Justin Trudeau: Canada’s Obama
The next Prime Minister of Canada will get along fine with the President.
For years, Canadian Prime Minister Stephen Harper has served as a welcome counterpoint to Barack Obama, and the object of wistful musings about what a fine President of the United States he would have been, if only he had been born south of the border: generally realistic about the jihad threat, determined to do what was necessary to meet that threat, and a strong supporter of Israel.
But now Canada at last has its own Obama: Justin Trudeau. And that means that Canada, like the United States, faces deep trouble ahead.
The new Prime Minister of Canada, like Obama, has consistently downplayed the nature and magnitude of the jihad threat and ascribed it to other causes. Christine Williams, a Canadian journalist and a Federally appointed Director with the Canadian Race Relations Foundation, has noted that in the wake of the Boston Marathon jihad bombing, Trudeau issued a bizarre statement: “There is no question that this happened because of someone who feels completely excluded, someone who feels completely at war with innocence, at war with society.”
At war with innocence. That rivals the Obama Administration’s ascribing the Fort Hood jihad massacre to “workplace violence.” In reality, Dzhokhar Tsarnaev explained after the bombing that he and his brother committed murder at the Marathon because they wanted to defend Islam. Tamerlan Tsarnaev had vowed to die for Islam.
But – also like Obama – as far as Justin Trudeau is concerned, if you’re looking into Islam as having anything to do with jihad terror attacks, you’re looking in the wrong place. Williams notes that Trudeau in 2013 “came under fire for his participation in Canada’s largest Islamic Conference, held in Toronto, and entitled, ‘Reviving the Islamic Spirit.’ The criticism was over the conference’s sponsor, IRFAN [International Relief Fund for the Afflicted and Needy], which was stripped of its federal charity status because of its ties to the terrorist group, Hamas. Even the moderate Muslim Canadian Congress advised Trudeau not to attend.”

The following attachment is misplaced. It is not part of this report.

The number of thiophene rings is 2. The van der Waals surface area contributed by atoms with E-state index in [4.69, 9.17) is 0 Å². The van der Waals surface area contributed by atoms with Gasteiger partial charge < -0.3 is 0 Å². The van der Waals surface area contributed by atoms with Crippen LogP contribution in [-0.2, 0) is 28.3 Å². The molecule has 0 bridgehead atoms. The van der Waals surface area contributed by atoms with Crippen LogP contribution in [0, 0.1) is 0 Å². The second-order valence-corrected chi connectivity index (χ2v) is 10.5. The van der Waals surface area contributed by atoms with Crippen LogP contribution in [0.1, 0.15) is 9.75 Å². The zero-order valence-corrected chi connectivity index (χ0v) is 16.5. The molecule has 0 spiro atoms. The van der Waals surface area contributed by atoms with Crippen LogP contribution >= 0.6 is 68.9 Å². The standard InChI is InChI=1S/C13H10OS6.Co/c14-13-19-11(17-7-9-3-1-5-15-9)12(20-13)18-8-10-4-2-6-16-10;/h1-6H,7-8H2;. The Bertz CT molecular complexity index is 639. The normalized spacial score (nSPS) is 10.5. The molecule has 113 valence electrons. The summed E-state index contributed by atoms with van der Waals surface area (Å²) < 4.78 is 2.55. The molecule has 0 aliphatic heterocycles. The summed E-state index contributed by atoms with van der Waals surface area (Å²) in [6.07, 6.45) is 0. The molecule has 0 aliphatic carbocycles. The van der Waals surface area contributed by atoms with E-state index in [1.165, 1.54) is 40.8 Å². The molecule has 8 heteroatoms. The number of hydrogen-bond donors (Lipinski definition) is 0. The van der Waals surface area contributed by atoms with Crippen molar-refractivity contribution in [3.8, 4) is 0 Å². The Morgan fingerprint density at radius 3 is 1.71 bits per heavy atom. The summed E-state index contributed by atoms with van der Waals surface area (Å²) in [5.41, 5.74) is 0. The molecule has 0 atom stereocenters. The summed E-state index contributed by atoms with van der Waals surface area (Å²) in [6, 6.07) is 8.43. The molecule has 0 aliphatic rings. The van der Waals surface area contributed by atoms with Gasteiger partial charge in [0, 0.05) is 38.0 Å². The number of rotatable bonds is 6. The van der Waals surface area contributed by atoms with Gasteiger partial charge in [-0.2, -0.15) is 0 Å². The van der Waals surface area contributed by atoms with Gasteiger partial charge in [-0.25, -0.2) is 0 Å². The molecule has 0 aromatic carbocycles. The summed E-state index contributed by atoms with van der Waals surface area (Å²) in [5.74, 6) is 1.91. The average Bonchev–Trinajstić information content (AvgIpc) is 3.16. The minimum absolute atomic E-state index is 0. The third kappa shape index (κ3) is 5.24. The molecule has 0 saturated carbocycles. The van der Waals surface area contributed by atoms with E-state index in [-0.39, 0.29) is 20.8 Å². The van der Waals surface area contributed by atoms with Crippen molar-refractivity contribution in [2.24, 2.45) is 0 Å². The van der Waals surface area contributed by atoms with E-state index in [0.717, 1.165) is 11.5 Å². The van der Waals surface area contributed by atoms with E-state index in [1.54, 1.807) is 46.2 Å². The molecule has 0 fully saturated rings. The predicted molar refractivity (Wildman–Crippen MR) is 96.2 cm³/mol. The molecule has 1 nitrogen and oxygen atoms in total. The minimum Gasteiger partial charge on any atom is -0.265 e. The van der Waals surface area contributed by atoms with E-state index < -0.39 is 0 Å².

Did the Hamas links put Trudeau off? Not any more than the Council on American-Islamic Relations’ ties to Hamas stop American politicians – at least those on the Left – from appearing and glad-handing at its conferences. Trudeau,” Williams reports, “according to a report, smothered the Islamic conference in platitudes. He apparently went so far as to imply a totally inapt comparison in trying to liken the fierce division between English and French Canada, under Prime Minister Wilfrid Laurier, to that of the current divisions between mainstream Canada and Islam.”
Trudeau has been behaving this way for years. In 2011, he visited the Al-Sunnah Al-Nabawiah mosque in Montreal, which was identified by U.S. intelligence officials as a site where “known al-Qaeda members were recruited, facilitated or trained.”
What is a man like Justin Trudeau, with the kind of record that he has, likely to do as Prime Minister? Pamela Geller points out that he is already on record with some very specific intentions that should be disquieting to anyone interested in defending the West: “Canada,” Trudeau said in September, “must immediately accept 25,000 Syrian refugees We can expect the following from Justin Trudeau in the short term.” He didn’t say anything about trying to screen out jihadis from among them – if that were even possible.
Trudeau will also restore Canada’s diplomatic relations with Iran and end his country’s involvement in military operations against the Islamic State. He will doubtless aid Obama in pressuring Israel at the G8 summit, where Harper had stood in the President’s way. At home, Trudeau will scrap a bill that strips convicted terrorists of their Canadian citizenship, along with part of Canada’s counter-terror legislation.
In sum, Justin Trudeau, young, handsome, born to the scepter courtesy his father, will fit right in with Barack Obama, David Cameron and the other leaders of the Western world today. And that’s why we’re in the fix we’re in.